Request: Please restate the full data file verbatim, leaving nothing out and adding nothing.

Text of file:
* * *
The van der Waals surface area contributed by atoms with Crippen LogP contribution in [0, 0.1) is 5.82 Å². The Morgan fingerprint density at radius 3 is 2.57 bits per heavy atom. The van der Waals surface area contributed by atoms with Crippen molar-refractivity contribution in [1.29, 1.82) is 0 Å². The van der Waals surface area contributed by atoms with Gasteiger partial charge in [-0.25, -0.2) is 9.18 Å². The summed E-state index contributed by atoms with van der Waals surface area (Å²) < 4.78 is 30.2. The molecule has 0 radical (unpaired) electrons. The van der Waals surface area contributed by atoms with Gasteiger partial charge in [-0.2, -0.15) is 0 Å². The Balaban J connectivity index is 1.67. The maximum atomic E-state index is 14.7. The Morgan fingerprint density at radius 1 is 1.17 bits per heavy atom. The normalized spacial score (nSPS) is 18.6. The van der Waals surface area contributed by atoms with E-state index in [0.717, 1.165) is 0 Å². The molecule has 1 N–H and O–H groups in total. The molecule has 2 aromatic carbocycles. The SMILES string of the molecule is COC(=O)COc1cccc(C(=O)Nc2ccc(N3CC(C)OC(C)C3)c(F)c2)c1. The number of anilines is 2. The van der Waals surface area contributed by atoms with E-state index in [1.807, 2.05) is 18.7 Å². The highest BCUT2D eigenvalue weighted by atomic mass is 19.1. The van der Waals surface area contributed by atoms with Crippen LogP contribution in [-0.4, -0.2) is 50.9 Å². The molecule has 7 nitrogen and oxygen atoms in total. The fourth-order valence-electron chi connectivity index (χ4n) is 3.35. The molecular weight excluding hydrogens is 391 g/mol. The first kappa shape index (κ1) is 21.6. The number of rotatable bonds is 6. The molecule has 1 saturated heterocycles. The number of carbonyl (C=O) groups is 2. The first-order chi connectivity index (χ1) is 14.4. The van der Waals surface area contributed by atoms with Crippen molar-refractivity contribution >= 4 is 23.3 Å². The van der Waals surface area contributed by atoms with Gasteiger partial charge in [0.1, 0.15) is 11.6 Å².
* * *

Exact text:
The van der Waals surface area contributed by atoms with Crippen LogP contribution in [0, 0.1) is 5.82 Å². The Morgan fingerprint density at radius 3 is 2.57 bits per heavy atom. The van der Waals surface area contributed by atoms with Crippen molar-refractivity contribution in [1.29, 1.82) is 0 Å². The van der Waals surface area contributed by atoms with Gasteiger partial charge in [-0.25, -0.2) is 9.18 Å². The summed E-state index contributed by atoms with van der Waals surface area (Å²) < 4.78 is 30.2. The molecule has 0 radical (unpaired) electrons. The van der Waals surface area contributed by atoms with Gasteiger partial charge in [-0.2, -0.15) is 0 Å². The Balaban J connectivity index is 1.67. The maximum atomic E-state index is 14.7. The Morgan fingerprint density at radius 1 is 1.17 bits per heavy atom. The normalized spacial score (nSPS) is 18.6. The van der Waals surface area contributed by atoms with E-state index in [0.717, 1.165) is 0 Å². The molecule has 1 N–H and O–H groups in total. The molecule has 2 aromatic carbocycles. The SMILES string of the molecule is COC(=O)COc1cccc(C(=O)Nc2ccc(N3CC(C)OC(C)C3)c(F)c2)c1. The number of anilines is 2. The van der Waals surface area contributed by atoms with E-state index in [1.807, 2.05) is 18.7 Å². The highest BCUT2D eigenvalue weighted by atomic mass is 19.1. The van der Waals surface area contributed by atoms with Crippen LogP contribution in [-0.4, -0.2) is 50.9 Å². The molecule has 7 nitrogen and oxygen atoms in total. The fourth-order valence-electron chi connectivity index (χ4n) is 3.35. The molecular weight excluding hydrogens is 391 g/mol. The first kappa shape index (κ1) is 21.6. The number of rotatable bonds is 6. The molecule has 1 saturated heterocycles. The number of carbonyl (C=O) groups is 2. The first-order chi connectivity index (χ1) is 14.4. The van der Waals surface area contributed by atoms with Crippen molar-refractivity contribution >= 4 is 23.3 Å². The van der Waals surface area contributed by atoms with Gasteiger partial charge in [0.1, 0.15) is 11.6 Å².